NAIROBI, April 30 (Reuters) - The Nigerian currency is expected to weaken against the dollar over the next week as the country prepares to begin easing its coronavirus lockdown while the Kenyan shilling is seen stable.
Nigeria’s naira is likely to weaken owing to a backlog of dollar demand as the central bank restarts forex sales to commercial banks ahead of the expected gradual easing of a coronavirus lockdown, traders said.
The naira this week hit a low of 460 against the dollar on the black market, before the central bank on Wednesday said it would sell $100 million per week to help individuals with dollar expenses abroad and importers revamp economic activities.
The bank last month suspended forex sales to retail currency traders due to the lockdown, causing forex demand to build up and piling pressure on the naira, traders say.
The currency of Africa’s largest economy was quoted at 388.84 naira per dollar on the over-the-counter spot market, mostly used by foreign investors and exporters.
Nigeria is expected to begin a gradual loosening the lockdown on May 4.
The Tanzania shilling is expected to hold steady amid a squeeze in demand caused by disruption from the coronavirus outbreak.
Commercial banks quoted the shilling at 2,309/19 on Thursday, unchanged from last week.
With parts of the economy shuttered to contain the spread of COVID-19, a trader in one of the commercial banks in the commercial capital Dar es Salaam said demand for hard currency was thin.
“COVID-19 has really disrupted businesses,” the trader said.
The Kenyan shilling is also seen holding steady as some traders eye possible inflows from the IMF and World Bank loans that Kenya is seeking to help combat the COVID-19 outbreak.
Commercial banks quoted the shilling at 107.20/40 per dollar, compared with 106.95/107.15 at last Thursday’s close.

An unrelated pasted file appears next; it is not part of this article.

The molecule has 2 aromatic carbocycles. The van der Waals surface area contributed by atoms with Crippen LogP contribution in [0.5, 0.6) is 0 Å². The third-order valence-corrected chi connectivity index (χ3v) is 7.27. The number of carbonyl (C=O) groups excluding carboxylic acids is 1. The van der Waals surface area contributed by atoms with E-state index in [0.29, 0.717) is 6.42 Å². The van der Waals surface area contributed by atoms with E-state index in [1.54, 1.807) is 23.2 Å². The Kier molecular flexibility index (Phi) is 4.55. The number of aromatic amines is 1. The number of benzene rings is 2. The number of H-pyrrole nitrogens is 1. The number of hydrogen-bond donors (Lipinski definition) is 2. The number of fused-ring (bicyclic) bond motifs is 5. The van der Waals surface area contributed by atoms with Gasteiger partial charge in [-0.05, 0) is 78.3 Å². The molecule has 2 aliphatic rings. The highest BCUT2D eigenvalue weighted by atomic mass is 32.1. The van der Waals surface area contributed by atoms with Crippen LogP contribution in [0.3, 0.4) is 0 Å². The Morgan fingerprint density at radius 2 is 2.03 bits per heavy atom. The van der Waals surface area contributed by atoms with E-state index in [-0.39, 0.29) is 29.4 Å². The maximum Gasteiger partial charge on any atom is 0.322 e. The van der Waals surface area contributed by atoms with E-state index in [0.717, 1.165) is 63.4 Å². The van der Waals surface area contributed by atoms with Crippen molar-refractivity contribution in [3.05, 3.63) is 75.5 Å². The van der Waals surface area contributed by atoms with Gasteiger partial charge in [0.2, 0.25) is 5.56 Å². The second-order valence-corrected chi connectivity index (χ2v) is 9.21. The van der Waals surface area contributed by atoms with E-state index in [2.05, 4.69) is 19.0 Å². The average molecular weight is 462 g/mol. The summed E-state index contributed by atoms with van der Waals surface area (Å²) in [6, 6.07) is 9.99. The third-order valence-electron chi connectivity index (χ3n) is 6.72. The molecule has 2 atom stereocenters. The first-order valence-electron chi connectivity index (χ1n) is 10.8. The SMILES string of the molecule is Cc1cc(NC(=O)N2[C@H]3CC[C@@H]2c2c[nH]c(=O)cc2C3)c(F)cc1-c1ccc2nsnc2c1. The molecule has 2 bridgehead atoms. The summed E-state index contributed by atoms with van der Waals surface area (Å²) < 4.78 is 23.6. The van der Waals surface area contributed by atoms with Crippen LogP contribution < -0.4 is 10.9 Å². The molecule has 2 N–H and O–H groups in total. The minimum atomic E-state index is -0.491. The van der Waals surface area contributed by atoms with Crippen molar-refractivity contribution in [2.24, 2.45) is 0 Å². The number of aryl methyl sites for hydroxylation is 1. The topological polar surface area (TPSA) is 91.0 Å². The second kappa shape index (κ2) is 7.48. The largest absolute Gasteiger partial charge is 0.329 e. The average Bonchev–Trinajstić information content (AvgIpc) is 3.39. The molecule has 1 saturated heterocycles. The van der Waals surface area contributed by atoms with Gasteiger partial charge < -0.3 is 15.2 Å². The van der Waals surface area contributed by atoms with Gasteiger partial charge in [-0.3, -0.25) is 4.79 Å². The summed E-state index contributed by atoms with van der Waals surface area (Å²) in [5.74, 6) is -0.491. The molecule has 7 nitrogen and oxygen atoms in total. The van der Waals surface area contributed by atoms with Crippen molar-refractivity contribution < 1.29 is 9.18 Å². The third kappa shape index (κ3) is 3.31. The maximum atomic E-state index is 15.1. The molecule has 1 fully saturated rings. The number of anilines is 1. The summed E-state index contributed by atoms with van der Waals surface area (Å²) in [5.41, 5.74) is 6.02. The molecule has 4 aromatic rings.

“Markets have been depressed... we expect some support coming in because of COVID-19 to bring balance,” said a senior trader from one commercial bank, referring to the loans.
The Ugandan shilling is seen weakening as some foreign-owned firms buy hard currency to help pay dividends for last year.
At 1050 GMT commercial banks quoted the shilling at 3,790/3,800 compared to last Thursday’s close of 3,780/3,790.
A trader at a leading commercial bank said foreign-owned entities, especially commercial financial institutions and firms in sectors like manufacturing, were expected to start paying dividends next month.
“I see demand from such entities triggering some pressure on the local unit,” said a trader from a leading commercial bank, adding that the shilling would likely trade between 3,800-3,820.
The kwacha is likely to continue trading within current levels next week with limited market activity as the new month begins.
On Thursday, commercial banks quoted the currency of Africa’s second-largest copper producer at 18.6500 per dollar, down from a close of 18.4630 a week ago.
“There is likely to be little change, it should hold within the same band even going into next week,” independent financial analyst Maambo Hamaundu said. (Reporting by Chris Mfula, Elias Biryabarema, Chijioke Ohuocha, John Ndiso and Nuzulack Dausen; Elias Biryabarema; Editing by Kirsten Donovan)